Lincoln Hills youth prison continues use of pepper spray, strip searches
… [AG] Kaul, during a Milwaukee Press Club event Wednesday before the release of the court monitor’s report … “I believe that the federal investigators in the Western District, the prosecutors in the Western District of Wisconsin who oversaw this investigation, conducted a full and thorough investigation into the facts.” … DOJ spokeswoman declined to provide additional comment. Later on Wednesday, monitor Abreu wrote school administration continue improving court compliance, but are still failing aspects — based on interviews with about 34 youth inmates and 25 staffers: lingering staffing shortages, staff do not feel safe, “are tired and often work double shifts several days in a row,” still using pepper spray where lesser interventions could have sufficed, reduced use of mechanical restraints and strip/”hygiene” searches, insufficient effort to make inmate cells “suicide resistant,” inadequate room checks. DOC Sec. Carr: “Although there has been some progress since I joined the DOC in January, it is clear from the report that significant work remains.”

Is Milwaukee ready to host the 2020 Democratic National Convention?
… [Wednesday’s] meeting was organized by the city of Milwaukee. Speakers included Jason Rae, Secretary of the DNC, along with Martha Love, the DNC Representative for Wisconsin. [with input from Mayor Barrett, US Rep. Moore, Council Pres. Hamilton, Alder Coggs, Milwaukee’s biz chief Little, and SBD dir. Purvis.] … To make sure that people and businesses from all of Milwaukee’s neighborhoods, even the most challenged, benefit from such a huge event. Barrett: “That includes contracts, work, jobs, volunteering, logistics.” Moore: “There will be more than 2,000 events help outside of Fiserv Forum during the DNC. Think of all the supporting businesses we need – restaurants, caterers, florists, supplies, planners, security, car services, just to name a few.”

SeniorCare Rx program to continue for 10 more years
… [Gov. Evers touted CMS] last week authorized the program through the end of 2028, a longer-term extension of the program than the state has gotten in the past. About 93,000 Wisconsinites age 65 or older are enrolled in SeniorCare. … created in 2002 [as] an alternative to Medicare Part D … “a bipartisan solution to a Wisconsin problem. … A 10-year approval from the federal government is rare and, I’ll tell you this, I am so thankful, because it speaks highly of the quality work of our staff who are dedicated to improving the health and well-being of Wisconsin residents.” All 8 WI congressional delegation last week sent letter to Trump supporting SeniorCare.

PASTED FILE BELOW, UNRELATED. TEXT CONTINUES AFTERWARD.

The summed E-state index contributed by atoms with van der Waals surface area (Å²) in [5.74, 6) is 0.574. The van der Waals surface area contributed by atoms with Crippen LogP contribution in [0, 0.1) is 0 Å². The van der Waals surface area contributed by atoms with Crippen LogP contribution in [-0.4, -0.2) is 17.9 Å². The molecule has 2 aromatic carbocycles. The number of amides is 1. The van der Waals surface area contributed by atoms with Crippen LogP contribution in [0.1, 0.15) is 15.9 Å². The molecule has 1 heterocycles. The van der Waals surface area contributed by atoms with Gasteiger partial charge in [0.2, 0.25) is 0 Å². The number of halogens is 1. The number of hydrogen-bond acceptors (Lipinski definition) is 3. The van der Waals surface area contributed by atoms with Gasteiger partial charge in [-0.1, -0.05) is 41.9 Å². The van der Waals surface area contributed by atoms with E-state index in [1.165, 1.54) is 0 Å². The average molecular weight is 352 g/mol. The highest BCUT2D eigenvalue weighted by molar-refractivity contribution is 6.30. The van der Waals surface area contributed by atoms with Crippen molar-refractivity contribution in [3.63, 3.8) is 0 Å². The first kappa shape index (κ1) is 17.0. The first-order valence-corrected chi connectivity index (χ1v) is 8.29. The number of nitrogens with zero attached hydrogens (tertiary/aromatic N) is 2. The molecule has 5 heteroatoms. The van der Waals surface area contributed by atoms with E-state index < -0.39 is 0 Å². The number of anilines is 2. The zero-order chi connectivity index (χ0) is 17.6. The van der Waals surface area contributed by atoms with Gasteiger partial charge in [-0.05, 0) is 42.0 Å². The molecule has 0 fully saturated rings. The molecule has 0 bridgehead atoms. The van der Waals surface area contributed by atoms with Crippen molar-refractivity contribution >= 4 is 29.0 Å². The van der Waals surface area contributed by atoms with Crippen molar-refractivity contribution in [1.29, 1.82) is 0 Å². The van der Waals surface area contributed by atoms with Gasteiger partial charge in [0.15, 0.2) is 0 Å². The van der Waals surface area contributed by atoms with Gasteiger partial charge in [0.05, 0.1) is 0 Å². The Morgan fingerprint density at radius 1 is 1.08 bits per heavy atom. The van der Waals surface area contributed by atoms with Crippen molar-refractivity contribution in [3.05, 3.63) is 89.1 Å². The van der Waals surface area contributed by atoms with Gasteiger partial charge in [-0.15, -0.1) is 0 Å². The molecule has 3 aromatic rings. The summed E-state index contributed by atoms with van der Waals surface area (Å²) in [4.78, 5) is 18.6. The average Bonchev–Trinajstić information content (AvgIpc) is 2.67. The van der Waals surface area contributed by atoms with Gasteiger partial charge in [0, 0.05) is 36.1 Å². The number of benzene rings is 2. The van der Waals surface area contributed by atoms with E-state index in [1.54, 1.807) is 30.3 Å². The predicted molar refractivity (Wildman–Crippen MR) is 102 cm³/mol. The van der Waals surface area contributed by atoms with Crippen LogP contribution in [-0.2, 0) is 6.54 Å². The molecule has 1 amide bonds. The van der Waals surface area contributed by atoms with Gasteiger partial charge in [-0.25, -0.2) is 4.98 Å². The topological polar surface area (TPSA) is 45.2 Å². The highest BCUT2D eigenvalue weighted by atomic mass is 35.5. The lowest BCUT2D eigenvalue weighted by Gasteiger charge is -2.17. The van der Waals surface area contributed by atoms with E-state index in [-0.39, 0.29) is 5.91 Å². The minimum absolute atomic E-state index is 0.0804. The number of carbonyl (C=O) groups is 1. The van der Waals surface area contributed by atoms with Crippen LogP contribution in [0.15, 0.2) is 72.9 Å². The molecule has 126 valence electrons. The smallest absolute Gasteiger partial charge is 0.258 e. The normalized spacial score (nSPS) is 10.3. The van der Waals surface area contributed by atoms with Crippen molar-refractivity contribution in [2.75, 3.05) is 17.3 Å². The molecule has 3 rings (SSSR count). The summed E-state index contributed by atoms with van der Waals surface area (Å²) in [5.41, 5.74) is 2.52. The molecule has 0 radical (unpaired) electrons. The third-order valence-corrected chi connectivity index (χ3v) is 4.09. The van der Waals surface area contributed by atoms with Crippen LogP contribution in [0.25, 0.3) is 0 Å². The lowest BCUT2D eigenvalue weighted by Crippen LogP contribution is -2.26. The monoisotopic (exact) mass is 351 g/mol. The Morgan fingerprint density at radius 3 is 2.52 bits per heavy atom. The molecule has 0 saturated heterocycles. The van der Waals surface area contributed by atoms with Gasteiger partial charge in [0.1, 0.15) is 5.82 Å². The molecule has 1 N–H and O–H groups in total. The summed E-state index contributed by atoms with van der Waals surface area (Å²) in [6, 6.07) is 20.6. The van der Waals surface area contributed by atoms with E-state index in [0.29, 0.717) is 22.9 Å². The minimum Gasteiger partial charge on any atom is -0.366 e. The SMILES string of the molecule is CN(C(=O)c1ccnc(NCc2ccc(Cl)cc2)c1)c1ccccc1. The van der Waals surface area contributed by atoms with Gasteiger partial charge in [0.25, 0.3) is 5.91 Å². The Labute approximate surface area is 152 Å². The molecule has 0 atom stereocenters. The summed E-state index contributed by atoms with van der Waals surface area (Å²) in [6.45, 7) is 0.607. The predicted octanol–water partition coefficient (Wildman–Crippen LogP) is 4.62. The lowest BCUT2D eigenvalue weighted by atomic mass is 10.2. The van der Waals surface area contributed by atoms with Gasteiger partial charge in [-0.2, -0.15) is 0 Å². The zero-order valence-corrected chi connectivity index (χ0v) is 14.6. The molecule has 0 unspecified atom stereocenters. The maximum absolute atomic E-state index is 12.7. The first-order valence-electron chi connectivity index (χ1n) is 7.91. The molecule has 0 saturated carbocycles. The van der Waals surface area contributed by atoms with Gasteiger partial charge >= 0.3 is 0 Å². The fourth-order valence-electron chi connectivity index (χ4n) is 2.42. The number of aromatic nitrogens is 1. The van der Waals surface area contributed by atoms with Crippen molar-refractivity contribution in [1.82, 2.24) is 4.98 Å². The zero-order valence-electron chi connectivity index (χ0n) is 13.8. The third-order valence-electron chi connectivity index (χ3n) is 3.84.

WI Lawmakers Consider Bill To Speed Up Health Insurance Appeals
… Assembly and Senate health committees held a joint hearing Wednesday … [Darling-Nygren bill] would provide medical exceptions to step therapy, outlines an appeal process and would give insurers 72 hours to grant or deny a request. … bill would only apply to private insurance, not Medicaid. … Patients, doctors and advocacy groups for multiple sclerosis, psoriasis, arthritis and other chronic conditions urged legislators to support what they called common-sense guardrails … said it can currently take weeks or even months to hear whether an insurer will cover a drug or not. UW Health NP Wilke said 50 staff are dedicated to pre-authorizing meds and challenging insurer denials, “It’s countless hours, day in and day out, trying to find a compromise between insurers and patients.” GHC CMO Kastman cited rising Rx prices, said step therapy can help patients by bypassing less expensive meds with risky side effects. WAHP not opposed as long as step therapy is reasonably applied.